Bush An "Appeaser," Says Egyptian Press

Egyptian President Hosni Mubarak, left, accompanies US President George W. Bush upon his arrival at Sharm El-Sheik airport, Egypt, Saturday May 17, 2008. Bush is pivoting to the Arab side of the Mideast peace dispute, and he may well get a less glowing reception than he did over two days in Israel earlier this week. Bush begins two days of talks Saturday with a string of leaders key to U.S. goals in the region: Egyptian President Hosni Mubarak, Afghan President Hamid Karzai and Palestinian President Mahmoud Abbas. (AP Photo/Amr Nabil)
AP Photo/Amr Nabil
Egypt's state-owned press opened fire Saturday on U.S. President George W. Bush as he arrived for talks with regional leaders at the conclusion of a five-day Mideast tour.

The newspapers, whose management are all appointed by the government, criticized Mr. Bush's speech Thursday in front of the Israeli Knesset for being overly supportive of the Israelis and not mentioning the Palestinians' plight.

"The Torah-inspired speech of Bush raised question marks over the credibility of the U.S. role in the Middle East," wrote Mursi Atallah, the publisher of Al-Ahram, the flagship daily of the state-owned press. "Bush aims to do nothing but appeasing Israel."

Mr. Bush's tour, which included stops in Israel and Saudi Arabia, represents another effort to push Mideast peace talks forward as his time in office winds down.

In his speech marking the 60th anniversary of Israel's founding, Mr. Bush reiterated the U.S.'s close ties to its regional ally, and dismissed the notion that the Jewish state should have to negotiate with its armed adversaries.

A front page editorial in Al-Gomhouria, another Egyptian state-owned daily, described Mr. Bush as "a failed president who delivers nothing but a lousy speech."

Akhbar Al-Youm also on Saturday published a picture of Mr. Bush hugging Israeli Prime Minister Ehud Olmert and captioned it "lovers."

The paper also ran a front page cartoon showing an Egyptian peasant consoling President Hosni Mubarak for having to meet with "this burdensome guy who will be leaving soon," in reference to Mr. Bush.

Egypt was the first Arab nation to make peace with Israel and has long been seen as a key mediator in the Mideast dispute that Mr. Bush has said he wants to solve by the time he leaves office next January.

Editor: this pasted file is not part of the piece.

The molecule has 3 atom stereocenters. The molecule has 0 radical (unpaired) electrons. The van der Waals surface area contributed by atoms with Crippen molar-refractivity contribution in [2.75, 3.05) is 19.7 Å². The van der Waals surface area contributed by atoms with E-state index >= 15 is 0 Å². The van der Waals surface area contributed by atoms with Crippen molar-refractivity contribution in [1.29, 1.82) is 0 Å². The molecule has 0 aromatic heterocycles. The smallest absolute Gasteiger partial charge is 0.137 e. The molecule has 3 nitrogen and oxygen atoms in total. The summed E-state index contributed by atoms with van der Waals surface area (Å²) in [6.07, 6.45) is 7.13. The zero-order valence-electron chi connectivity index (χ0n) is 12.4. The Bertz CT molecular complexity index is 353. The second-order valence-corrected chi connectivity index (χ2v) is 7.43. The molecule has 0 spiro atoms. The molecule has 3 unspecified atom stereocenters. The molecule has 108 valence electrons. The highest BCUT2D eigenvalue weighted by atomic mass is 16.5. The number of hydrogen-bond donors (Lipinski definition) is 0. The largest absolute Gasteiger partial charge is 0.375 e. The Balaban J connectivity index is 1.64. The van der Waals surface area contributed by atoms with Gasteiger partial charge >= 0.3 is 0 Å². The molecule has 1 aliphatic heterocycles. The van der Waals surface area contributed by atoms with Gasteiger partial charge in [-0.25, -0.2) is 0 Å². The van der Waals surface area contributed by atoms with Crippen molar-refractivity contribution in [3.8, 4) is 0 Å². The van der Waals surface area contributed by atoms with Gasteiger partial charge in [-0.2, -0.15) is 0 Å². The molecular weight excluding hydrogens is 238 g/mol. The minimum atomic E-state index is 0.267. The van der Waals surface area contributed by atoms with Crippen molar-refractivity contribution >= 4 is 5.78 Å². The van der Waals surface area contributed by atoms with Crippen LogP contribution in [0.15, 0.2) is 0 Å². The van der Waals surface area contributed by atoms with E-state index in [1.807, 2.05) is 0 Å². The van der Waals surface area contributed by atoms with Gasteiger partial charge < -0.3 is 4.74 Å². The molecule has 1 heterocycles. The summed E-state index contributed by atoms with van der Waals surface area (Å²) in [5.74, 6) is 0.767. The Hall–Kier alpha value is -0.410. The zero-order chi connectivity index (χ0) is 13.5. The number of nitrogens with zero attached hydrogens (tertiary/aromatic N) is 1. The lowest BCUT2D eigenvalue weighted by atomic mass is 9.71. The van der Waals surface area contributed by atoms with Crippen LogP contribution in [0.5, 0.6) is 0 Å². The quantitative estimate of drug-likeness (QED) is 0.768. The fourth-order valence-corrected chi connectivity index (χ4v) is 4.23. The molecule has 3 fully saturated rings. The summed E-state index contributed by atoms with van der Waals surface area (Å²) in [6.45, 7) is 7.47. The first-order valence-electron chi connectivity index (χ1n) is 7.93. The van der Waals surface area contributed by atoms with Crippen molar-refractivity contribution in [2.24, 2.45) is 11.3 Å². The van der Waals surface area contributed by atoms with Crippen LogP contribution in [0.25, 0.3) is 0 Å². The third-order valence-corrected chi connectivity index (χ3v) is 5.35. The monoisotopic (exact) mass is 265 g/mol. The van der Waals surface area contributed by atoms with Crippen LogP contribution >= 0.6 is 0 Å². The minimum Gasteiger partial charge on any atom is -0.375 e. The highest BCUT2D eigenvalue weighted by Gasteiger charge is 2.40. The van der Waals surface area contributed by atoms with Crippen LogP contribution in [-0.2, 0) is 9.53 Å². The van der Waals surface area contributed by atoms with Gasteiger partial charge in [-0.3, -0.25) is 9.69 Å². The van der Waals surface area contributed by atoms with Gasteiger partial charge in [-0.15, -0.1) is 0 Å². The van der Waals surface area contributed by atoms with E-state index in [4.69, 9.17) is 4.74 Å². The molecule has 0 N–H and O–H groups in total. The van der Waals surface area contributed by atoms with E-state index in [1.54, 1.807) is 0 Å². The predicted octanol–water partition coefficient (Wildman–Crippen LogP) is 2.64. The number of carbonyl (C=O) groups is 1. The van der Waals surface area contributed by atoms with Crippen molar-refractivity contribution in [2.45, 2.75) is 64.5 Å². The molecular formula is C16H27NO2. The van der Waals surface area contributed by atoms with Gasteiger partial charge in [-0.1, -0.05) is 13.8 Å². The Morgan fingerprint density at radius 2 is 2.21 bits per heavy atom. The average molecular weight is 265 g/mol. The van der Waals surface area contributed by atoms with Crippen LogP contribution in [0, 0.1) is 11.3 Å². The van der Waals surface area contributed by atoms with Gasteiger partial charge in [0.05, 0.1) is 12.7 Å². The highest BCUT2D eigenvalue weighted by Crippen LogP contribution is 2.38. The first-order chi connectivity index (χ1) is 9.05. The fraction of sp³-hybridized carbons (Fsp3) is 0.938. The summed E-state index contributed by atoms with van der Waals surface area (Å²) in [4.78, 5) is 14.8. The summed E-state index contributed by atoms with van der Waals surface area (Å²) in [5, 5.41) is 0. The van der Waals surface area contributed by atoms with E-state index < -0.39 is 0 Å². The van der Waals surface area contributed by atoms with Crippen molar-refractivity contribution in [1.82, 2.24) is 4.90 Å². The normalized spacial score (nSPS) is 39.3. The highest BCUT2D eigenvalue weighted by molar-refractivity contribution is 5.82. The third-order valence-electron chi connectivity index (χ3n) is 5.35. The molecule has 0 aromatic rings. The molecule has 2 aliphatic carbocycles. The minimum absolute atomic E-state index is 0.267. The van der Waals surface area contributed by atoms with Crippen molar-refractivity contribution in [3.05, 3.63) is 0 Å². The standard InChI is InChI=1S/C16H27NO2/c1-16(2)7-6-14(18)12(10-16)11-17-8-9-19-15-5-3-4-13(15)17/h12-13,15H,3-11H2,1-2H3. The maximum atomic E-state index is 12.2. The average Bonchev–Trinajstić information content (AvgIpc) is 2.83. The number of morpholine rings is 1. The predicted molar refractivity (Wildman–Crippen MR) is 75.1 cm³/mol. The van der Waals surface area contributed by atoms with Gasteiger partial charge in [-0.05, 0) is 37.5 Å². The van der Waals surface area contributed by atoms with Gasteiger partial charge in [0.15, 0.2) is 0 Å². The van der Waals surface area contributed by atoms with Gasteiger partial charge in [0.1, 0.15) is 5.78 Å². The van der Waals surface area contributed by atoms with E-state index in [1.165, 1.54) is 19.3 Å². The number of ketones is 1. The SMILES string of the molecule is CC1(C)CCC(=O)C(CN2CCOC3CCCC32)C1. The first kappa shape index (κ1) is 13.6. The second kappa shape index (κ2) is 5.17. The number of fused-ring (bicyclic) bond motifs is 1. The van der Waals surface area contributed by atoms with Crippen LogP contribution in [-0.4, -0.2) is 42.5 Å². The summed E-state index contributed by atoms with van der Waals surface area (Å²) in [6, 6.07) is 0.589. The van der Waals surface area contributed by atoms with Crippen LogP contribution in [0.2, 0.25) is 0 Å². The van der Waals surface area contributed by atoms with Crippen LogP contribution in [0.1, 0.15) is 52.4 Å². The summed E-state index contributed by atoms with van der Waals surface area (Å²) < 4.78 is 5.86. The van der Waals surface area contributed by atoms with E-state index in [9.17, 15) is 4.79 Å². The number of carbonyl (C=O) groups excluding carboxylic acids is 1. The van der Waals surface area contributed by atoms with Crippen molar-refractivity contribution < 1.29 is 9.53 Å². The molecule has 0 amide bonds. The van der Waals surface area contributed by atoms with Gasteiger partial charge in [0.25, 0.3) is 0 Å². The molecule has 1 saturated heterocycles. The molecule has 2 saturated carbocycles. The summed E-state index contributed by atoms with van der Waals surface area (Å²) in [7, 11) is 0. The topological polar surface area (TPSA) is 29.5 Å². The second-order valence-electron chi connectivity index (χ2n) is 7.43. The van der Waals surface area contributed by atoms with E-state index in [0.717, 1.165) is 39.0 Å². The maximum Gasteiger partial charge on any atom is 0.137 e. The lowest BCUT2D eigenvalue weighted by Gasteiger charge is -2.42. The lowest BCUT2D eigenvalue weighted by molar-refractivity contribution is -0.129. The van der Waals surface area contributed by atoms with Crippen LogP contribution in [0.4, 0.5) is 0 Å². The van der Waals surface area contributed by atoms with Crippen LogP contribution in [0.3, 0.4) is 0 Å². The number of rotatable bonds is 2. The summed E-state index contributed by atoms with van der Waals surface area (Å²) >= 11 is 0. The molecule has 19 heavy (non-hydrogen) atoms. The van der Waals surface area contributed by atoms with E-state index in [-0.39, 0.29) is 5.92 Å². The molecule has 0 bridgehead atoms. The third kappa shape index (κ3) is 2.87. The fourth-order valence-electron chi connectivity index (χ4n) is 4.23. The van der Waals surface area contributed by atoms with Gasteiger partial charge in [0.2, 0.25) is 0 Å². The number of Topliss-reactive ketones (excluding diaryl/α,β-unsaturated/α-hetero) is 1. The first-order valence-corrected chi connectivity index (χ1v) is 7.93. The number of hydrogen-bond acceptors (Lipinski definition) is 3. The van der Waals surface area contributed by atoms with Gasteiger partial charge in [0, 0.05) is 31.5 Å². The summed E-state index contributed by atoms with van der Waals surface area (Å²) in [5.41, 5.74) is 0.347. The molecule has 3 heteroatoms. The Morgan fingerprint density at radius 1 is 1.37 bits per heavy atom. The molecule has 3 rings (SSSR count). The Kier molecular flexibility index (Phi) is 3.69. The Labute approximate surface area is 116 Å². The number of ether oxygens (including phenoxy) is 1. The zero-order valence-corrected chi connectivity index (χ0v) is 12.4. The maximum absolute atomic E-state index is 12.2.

Mr. Bush delivered a rosy forecast for the Middle East in 2068 during his speech. He limited his mention of Palestinians to just one sentence. "The Palestinian people will have the homeland they have long dreamed of and deserved, a democratic state that is governed by law, and respects human rights, and rejects terror," he said.

On Friday, Saudi Foreign Minister Saud al-Faisal commented on Mr. Bush's speech by saying its understandable that U.S.-Israel relations are special but "it is, however, important also to affirm the legitimate and political rights of the Palestinian people."

CBS White House correspondent Bill Plante, traveling with the president as he arrived in the Egyptian city of Sharm el-Sheikh, reports that Mr. Bush is meeting with Arab leaders there to discuss the Israeli-Palestinian peace process.

"He's come here to try to get some kind of an agreement before he leaves office," Plante said. "More and more that seems unlikely."

Mr. Bush is seen in the Arab world as somebody who tilts heavily toward Israel. And that was pretty apparent yesterday when he was in Saudi Arabia asking, among other things, for the Saudis to pump more oil in the hopes that that might help bring down gas prices in the U.S.

The Saudis gave him a polite but firm "No."

Plante said the White House tried to spin that by saying, "Well, look, it is really not a problem of oil from the Saudis or anywhere else, it is the problem of refining capacity and high prices driven by speculation" - all which may be true, but the White House has to admit as it does regularly there is no short-term solution to the problem of high gas prices.

Back on the peace process, the president will continue trying to do that before he leaves office. In fact, Plante reports that he's planning to come back to the Middle East again next October.